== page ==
18 April 2019

Ruins of Franciscan
‘abbey’ survive on
the streets of Nenagh

The Franciscan friary in Nenagh was founded by 1252, perhaps by Theobald Butler of Nenagh Castle and Bishop Donal O’Kennedy of Killaloe (Photograph: Patrick Comerford, 2019)

Patrick Comerford

The former Franciscan friary or abbey in the centre of Nenagh, Co Tipperary, may have been founded by Theobald Butler, who built Nenagh Castle. But it is also associated with Donal O’Kennedy, Bishop of Killaloe, so that Nenagh friary may have been founded before 1252 with O’Kennedy sponsorship.

The abbey is located in the centre of Nenagh, not far from the castle, the courthouse and the town’s parish churches. The site is on a lane to the south of Pearse Street, the town’s main street, and can be reached from Friar Street, Abbey Street and Martyr’s Road.

Today, the main surviving features of the friary include the walls of a large rectangular church, aligned East/West, which is 43 metres long and 10 metres wide. There is a triple lancet window at the east end and a series of 15 impressive lancet windows along the north wall. The former tower has fallen. Portions of the sacristy survive along the east end of the friary. This sacristy measured 10 x 4 metres.

The Gothic features included the doors and windows. There are sandstone dressings for the piers, jambs, and arches, while limestone was used for the main walls built of random rubble.

The crowning glory of the abbey was its east gable (Photograph: Patrick Comerford, 2019)

The crowning glory of the abbey was its east gable, with three large, elaborate lancet windows, with piers of solid masonry between that are deeply splayed.

There is a small gable light over the east lancet windows, above the level of the roof-slates but below the level of the ridge-piece. This was made for ventilation and for access between the inner and outer roofs to allow for repairs.

A small door in the south wall stood towards the east side that leads to the sacristy. The door has sandstone dressings and is about 5 ft high. There is only one window in the south wall. This tall window in the sanctuary had two lights, and has an eastern jamb that splays widely inwards and a western one that splays only slightly.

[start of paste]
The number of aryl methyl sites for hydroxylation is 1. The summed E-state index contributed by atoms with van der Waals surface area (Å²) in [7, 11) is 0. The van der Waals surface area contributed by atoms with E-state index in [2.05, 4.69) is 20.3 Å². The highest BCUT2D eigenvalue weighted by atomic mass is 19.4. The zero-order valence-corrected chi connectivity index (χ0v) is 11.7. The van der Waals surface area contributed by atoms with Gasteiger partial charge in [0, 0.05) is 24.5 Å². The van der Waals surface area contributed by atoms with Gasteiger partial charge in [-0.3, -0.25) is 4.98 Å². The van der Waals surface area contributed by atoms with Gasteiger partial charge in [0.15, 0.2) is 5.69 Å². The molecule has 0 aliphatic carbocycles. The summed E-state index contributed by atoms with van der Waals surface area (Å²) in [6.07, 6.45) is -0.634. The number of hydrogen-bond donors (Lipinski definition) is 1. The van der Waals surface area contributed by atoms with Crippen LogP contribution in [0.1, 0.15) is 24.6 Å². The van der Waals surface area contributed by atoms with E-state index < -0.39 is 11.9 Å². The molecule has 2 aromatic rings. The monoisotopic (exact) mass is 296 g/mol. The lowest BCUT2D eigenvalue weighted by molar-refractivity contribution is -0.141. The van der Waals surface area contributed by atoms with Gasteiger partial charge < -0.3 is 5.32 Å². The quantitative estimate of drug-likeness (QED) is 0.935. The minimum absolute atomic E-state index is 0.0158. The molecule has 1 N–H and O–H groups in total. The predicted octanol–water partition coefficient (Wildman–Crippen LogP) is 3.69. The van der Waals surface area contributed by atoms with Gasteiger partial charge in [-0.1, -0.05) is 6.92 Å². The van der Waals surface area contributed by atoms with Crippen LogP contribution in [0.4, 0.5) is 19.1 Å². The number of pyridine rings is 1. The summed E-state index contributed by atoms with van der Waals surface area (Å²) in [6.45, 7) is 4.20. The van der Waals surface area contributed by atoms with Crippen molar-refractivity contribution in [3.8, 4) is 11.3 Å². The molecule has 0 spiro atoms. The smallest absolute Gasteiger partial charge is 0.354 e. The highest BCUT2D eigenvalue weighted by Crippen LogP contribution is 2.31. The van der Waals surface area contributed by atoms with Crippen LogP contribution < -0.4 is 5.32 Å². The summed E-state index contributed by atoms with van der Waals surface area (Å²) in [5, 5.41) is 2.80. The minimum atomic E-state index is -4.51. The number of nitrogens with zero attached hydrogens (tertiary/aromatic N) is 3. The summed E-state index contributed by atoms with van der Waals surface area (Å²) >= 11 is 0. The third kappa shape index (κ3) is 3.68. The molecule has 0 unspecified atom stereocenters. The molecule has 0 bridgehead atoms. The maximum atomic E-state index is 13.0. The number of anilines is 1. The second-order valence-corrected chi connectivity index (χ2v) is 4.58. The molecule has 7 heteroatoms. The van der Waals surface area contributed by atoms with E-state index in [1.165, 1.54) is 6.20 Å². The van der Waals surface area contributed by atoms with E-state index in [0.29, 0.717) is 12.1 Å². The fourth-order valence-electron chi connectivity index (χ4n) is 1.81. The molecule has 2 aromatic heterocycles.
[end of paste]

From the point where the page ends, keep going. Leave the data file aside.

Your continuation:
The rest of the light for the choir and sanctuary came from the east window and from the 11 tall, narrow, pointed, single-light windows, splaying inwards on the north wall. As well as the 11 windows in the choir, there were four smaller windows in the nave.

The ambulatory across the church divided the nave and choir. The church also had doors in the north and south walls, opposite each other.

The carvings over the west door include a carved head wearing a 15th century headdress (Photograph: Patrick Comerford, 2019)

The main entrance door is in the middle of the west gable wall. The original west doorway was remodelled around the 15th century with the insertion of a limestone arch and orders.

The bellcote on the apex of the west wall appears to be contemporary with the doorway. Over the west door, there is a vine scroll with a decorated finial and a carved head inserted into it. The figure is wearing a 15th century headdress,and was once thought to be part of an effigy, while the decoration it crowns formed part of an archway. The bell was supplied by Father Eugene Callanan and remains functional to this day.

There are four buttresses on the south wall. Three of these are were not original parts of the abbey and are thought to have been added in the 15th century to support and reinforce the wall. One buttress has started to separate from the wall.

There was a series of 15 windows along the north wall (Photograph: Patrick Comerford, 2019)

Pattress plates and tie bars run between the north and south walls at the lancet windows are. This supports the walls and stops them from falling outwards, especially the north wall which has a noticeable tilt. Along with the buttresses, the pattress plates and tie bars are keeping the wall from tilting any further.

The friary in Nenagh became the principal Franciscan house in Ireland, and a provincial synod was held at the friary in 1344.

The Annals of Nenagh, which chronicles the deaths of notable local families, was compiled in Nenagh between 1336 and 1528.

At the time of the Reformation, the friary was closed at the suppression of monastic houses throughout Ireland, and the friary was granted to Robert Collum. But it suffered a more serious assault in 1548 when the O’Carrolls burnt Nenagh, including the friary, which was then a conventual house.

The Franciscans continued to maintain a presence in Nenagh until about 1587. No efforts were made to continue that Franciscan presence for almost half a century until the Observant friars arrived in Nenagh in 1632.

The friars were expelled by the Cromwellians but returned after the restoration. A community was still living in Nenagh in the early 18th century, but this had broken up by 1766. Friars continued to work in the area as parish clergy until the last Franciscan in Nenagh, Father Patrick Harty, died in 1817.

The earliest inscribed headstone in the churchyard is for Mrs Frances Minchin, and is dated 1696.The abbey grounds continue to be used as a burial ground.

HG Leask wrote a comprehensive description of the Friary in 1937, when he described the ruin as a simple, long rectangle, without any obvious division into nave and chancel. He recorded the fine windows in the east gable, and 11 windows in the north wall of the choir.

The Franciscan Friary is known popularly in Nenagh as the Abbey, and has given its name to surrounding street such as Friar Street or Abbey Street and local businesses like Friary Iron Works, the Abbey Court Hotel, Abbey Furniture and Abbey Machinery.

Looking into the ruins from the west end (Photograph: Patrick Comerford, 2019)

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